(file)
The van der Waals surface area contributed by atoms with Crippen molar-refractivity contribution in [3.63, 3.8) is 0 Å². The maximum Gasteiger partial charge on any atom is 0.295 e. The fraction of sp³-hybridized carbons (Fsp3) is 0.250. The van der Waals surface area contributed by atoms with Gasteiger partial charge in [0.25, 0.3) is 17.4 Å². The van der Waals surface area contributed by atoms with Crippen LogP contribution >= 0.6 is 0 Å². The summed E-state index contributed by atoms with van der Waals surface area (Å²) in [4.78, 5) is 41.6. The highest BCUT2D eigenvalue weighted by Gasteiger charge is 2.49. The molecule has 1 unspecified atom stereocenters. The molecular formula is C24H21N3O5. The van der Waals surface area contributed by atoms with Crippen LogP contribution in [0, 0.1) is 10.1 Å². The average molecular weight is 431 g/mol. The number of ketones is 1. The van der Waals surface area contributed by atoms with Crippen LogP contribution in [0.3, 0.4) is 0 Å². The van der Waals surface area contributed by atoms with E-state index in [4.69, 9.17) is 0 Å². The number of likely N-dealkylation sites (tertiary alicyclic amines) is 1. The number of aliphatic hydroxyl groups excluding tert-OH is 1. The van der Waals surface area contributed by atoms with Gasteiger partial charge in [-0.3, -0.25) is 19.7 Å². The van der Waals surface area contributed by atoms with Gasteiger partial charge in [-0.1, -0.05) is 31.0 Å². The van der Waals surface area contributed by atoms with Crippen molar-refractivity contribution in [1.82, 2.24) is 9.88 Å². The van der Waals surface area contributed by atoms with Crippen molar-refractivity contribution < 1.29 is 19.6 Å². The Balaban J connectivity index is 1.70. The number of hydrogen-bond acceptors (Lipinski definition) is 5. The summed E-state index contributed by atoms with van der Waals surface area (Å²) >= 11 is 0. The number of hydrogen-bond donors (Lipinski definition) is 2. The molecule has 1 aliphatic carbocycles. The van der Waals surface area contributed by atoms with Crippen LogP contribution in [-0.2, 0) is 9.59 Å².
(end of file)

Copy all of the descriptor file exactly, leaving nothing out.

The van der Waals surface area contributed by atoms with Crippen molar-refractivity contribution in [3.63, 3.8) is 0 Å². The maximum Gasteiger partial charge on any atom is 0.295 e. The fraction of sp³-hybridized carbons (Fsp3) is 0.250. The van der Waals surface area contributed by atoms with Gasteiger partial charge in [0.25, 0.3) is 17.4 Å². The van der Waals surface area contributed by atoms with Crippen LogP contribution >= 0.6 is 0 Å². The summed E-state index contributed by atoms with van der Waals surface area (Å²) in [4.78, 5) is 41.6. The highest BCUT2D eigenvalue weighted by Gasteiger charge is 2.49. The molecule has 1 unspecified atom stereocenters. The molecular formula is C24H21N3O5. The van der Waals surface area contributed by atoms with Crippen LogP contribution in [0, 0.1) is 10.1 Å². The average molecular weight is 431 g/mol. The number of ketones is 1. The van der Waals surface area contributed by atoms with Crippen LogP contribution in [0.3, 0.4) is 0 Å². The van der Waals surface area contributed by atoms with E-state index in [4.69, 9.17) is 0 Å². The number of likely N-dealkylation sites (tertiary alicyclic amines) is 1. The number of aliphatic hydroxyl groups excluding tert-OH is 1. The van der Waals surface area contributed by atoms with Gasteiger partial charge in [-0.3, -0.25) is 19.7 Å². The van der Waals surface area contributed by atoms with Gasteiger partial charge in [-0.1, -0.05) is 31.0 Å². The van der Waals surface area contributed by atoms with Crippen molar-refractivity contribution in [1.82, 2.24) is 9.88 Å². The van der Waals surface area contributed by atoms with Crippen molar-refractivity contribution < 1.29 is 19.6 Å². The Balaban J connectivity index is 1.70. The number of hydrogen-bond acceptors (Lipinski definition) is 5. The summed E-state index contributed by atoms with van der Waals surface area (Å²) >= 11 is 0. The number of hydrogen-bond donors (Lipinski definition) is 2. The molecule has 1 aliphatic carbocycles. The van der Waals surface area contributed by atoms with Crippen LogP contribution in [-0.2, 0) is 9.59 Å².